European Investors is a firm opponent of inducements. Inducements are payments that advisors and portfolio managers receive from third parties, often product manufacturers. Such inducements provide strong incentives for mis-selling. The adviser should recommend the investment product that best fits the retail investor’s needs, not the product for which he get paid most by the manufacturer.
European Investors believes inducements should be banned. As long as inducements are permitted, there should be full disclosure to the client on the inducements that are or will be received.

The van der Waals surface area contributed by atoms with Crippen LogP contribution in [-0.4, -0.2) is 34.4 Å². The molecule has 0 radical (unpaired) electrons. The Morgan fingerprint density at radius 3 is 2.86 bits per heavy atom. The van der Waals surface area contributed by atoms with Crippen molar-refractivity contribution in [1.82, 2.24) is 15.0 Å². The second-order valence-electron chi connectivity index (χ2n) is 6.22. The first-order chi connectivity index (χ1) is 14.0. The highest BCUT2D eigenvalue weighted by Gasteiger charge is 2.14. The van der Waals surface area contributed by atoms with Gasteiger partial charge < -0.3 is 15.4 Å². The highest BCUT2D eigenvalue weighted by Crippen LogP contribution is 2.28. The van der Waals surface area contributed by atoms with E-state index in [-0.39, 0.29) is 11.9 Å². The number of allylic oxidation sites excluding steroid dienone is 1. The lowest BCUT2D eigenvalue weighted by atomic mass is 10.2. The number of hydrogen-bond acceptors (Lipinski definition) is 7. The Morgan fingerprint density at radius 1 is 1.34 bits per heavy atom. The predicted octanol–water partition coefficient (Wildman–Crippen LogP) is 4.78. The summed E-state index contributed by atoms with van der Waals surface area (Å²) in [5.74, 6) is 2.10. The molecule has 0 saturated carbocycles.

As of 3 January 2018 (to be confirmed), firms providing independent advice and portfolio management will be forbidden to accept and retain inducements they receive from third parties. Firms providing non-independent advice will not be obliged to do so, provided that the inducements they receive enhance the quality of the service provided to their clients (the so-called quality enhancement test).
This new regime is a step in the right direction, but falls short of a total ban on inducements. The European Commission is currently drafting the details of the new rules on inducements. European Investors strongly urges the Commission to uphold ESMA’s Technical Advice on this matter.